"The scale tells you nothing more than your relationship with gravity on this planet."

By Faith Brar
January 29, 2019
Photo: Instagram / @kelseywells

Kelsey Wells was one of the OG fitness bloggers to #screwthescale. But she's not above the pressure to be an "ideal weight"-especially as a personal trainer.

"Being sick and weighing in at various doctors appointments over the past week brought back all sorts of memories and I felt the need to talk about this again," she recently wrote on Instagram. "This week I weighed in at 144, 138, and 141 pounds. I am 5'6.5" tall, and before I began my fitness journey I believed my 'goal weight' (based on nothing?) should be 120 pounds."

With so many influencers and celebrities sharing drastic weight-loss stories and transformation photos on social media, it's hard not to be hyper-focused on losing weight. However, setting unrealistic expectations-and then failing to meet them-can have a significant negative impact on your body image. "I used to weigh myself every day and would allow the number that appeared there to dictate not only my mood but certain behaviors and even my own internal dialogue," wrote Wells. "I could feel AMAZING, yet if I woke up and that number didn't reflect what I thought it should, just like THAT I lost all confidence. I fooled myself into believing no progress was being made and worst of all, I looked at my body negatively." (Related: Kelsey Wells Shares What It Really Means to Feel Empowered By Fitness)

If you're having trouble letting go of your "number" or feeling too impacted by the scale, heed Wells' advice: "The scale alone can NOT MEASURE YOUR HEALTH. Never mind the facts that your weight can fluctuate +/- five pounds within the SAME day due to a number of things, and that muscle mass weighs more than fat per volume, and that I weigh literally the SAME AMOUNT NOW when compared to what I did when I began my journey postpartum even though my body composition has changed entirely-typically and as far as your fitness journey goes, the scale tells you nothing more than your relationship with gravity on this planet."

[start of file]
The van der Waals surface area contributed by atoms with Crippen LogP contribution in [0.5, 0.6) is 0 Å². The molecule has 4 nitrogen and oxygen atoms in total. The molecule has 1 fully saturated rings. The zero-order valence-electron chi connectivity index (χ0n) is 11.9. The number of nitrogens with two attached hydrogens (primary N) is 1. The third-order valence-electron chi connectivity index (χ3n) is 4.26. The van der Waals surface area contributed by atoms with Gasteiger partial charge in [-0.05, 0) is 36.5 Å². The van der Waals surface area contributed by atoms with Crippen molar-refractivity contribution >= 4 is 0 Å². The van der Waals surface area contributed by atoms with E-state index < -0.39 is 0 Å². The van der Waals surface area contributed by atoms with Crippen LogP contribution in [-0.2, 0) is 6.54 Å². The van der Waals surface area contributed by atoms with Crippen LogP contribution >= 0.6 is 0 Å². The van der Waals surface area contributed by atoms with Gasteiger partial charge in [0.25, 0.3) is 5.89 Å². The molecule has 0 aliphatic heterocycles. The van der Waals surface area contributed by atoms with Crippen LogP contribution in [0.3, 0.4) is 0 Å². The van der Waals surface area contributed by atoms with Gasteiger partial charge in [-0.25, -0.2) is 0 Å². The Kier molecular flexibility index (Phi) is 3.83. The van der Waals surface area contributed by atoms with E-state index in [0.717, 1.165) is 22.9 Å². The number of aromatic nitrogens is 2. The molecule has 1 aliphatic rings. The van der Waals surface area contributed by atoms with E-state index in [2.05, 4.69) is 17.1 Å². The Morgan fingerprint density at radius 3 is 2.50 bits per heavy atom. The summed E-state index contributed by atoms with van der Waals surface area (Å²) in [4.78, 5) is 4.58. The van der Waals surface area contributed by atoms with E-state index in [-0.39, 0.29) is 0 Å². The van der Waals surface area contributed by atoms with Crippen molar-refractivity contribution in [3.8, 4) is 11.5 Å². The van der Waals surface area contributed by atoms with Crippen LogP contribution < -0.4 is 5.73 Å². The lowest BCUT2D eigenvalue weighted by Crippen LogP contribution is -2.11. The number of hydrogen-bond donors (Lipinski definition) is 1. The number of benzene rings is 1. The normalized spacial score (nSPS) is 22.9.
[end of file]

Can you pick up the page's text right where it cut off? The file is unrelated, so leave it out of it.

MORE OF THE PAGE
She urged followers to remember that your weight or the size of your clothing shouldn't have an impact on your self-worth. "I know it is hard," she wrote. "I understand it can be easier said than done to let go of these things, but this is work you MUST do. Switch your focus to pure positivity. Focus on your HEALTH." (Related: This Mini-Barbell Workout from Kelsey Wells Will Get You Started with Heavy Lifting)

And if you're someone who needs to quantify their health, Wells suggests measuring something else entirely. (Hellooo, non-scale victories!) "Try measuring the number of push-ups you can do or the cups of water you're drinking or positive affirmations you give yourself," she wrote. "Or better yet, attempt to measure all the things your amazing body automatically does for you every single day." (Related: Kelsey Wells Is Keeping It Real About Not Being Too Hard On Yourself)

Wells' post serves as a reminder that sometimes, a fitter body can actually mean gaining a few pounds (muscle is more dense than fat, after all). So if you've been working on building strength and have noticed the scale move up, don't sweat it. Choose to be proud of the work you're putting in and love your shape instead.